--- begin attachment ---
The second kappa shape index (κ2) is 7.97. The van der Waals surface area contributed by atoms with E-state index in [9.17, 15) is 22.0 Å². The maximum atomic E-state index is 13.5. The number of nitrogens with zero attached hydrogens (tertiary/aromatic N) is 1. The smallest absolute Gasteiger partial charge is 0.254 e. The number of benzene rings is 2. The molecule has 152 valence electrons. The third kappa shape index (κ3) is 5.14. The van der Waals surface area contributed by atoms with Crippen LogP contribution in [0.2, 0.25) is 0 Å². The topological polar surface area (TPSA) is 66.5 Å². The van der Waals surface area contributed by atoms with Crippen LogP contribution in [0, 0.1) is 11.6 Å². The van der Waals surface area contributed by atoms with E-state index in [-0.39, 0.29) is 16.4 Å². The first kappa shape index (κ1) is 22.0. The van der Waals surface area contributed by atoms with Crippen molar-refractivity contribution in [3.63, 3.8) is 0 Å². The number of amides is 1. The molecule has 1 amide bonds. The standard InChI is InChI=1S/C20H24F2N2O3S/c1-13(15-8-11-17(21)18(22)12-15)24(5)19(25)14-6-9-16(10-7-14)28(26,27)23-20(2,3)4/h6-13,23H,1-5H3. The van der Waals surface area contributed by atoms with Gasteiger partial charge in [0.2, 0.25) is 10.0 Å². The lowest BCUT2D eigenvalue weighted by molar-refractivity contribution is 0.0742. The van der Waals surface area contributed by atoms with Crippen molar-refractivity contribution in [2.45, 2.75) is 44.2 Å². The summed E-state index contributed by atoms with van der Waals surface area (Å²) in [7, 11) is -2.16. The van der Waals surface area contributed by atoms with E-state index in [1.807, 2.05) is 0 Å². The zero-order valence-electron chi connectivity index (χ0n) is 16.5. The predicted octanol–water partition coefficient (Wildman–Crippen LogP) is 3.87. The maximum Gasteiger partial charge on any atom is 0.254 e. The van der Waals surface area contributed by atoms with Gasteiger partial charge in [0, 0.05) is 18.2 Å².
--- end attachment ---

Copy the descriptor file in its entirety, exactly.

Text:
The second kappa shape index (κ2) is 7.97. The van der Waals surface area contributed by atoms with E-state index in [9.17, 15) is 22.0 Å². The maximum atomic E-state index is 13.5. The number of nitrogens with zero attached hydrogens (tertiary/aromatic N) is 1. The smallest absolute Gasteiger partial charge is 0.254 e. The number of benzene rings is 2. The molecule has 152 valence electrons. The third kappa shape index (κ3) is 5.14. The van der Waals surface area contributed by atoms with Crippen LogP contribution in [0.2, 0.25) is 0 Å². The topological polar surface area (TPSA) is 66.5 Å². The van der Waals surface area contributed by atoms with Crippen LogP contribution in [0, 0.1) is 11.6 Å². The van der Waals surface area contributed by atoms with E-state index in [-0.39, 0.29) is 16.4 Å². The first kappa shape index (κ1) is 22.0. The van der Waals surface area contributed by atoms with Crippen molar-refractivity contribution in [3.63, 3.8) is 0 Å². The number of amides is 1. The molecule has 1 amide bonds. The standard InChI is InChI=1S/C20H24F2N2O3S/c1-13(15-8-11-17(21)18(22)12-15)24(5)19(25)14-6-9-16(10-7-14)28(26,27)23-20(2,3)4/h6-13,23H,1-5H3. The van der Waals surface area contributed by atoms with Gasteiger partial charge in [0.2, 0.25) is 10.0 Å². The lowest BCUT2D eigenvalue weighted by molar-refractivity contribution is 0.0742. The van der Waals surface area contributed by atoms with Crippen molar-refractivity contribution in [2.45, 2.75) is 44.2 Å². The summed E-state index contributed by atoms with van der Waals surface area (Å²) in [7, 11) is -2.16. The van der Waals surface area contributed by atoms with E-state index in [1.807, 2.05) is 0 Å². The zero-order valence-electron chi connectivity index (χ0n) is 16.5. The predicted octanol–water partition coefficient (Wildman–Crippen LogP) is 3.87. The maximum Gasteiger partial charge on any atom is 0.254 e. The van der Waals surface area contributed by atoms with Gasteiger partial charge in [0, 0.05) is 18.2 Å².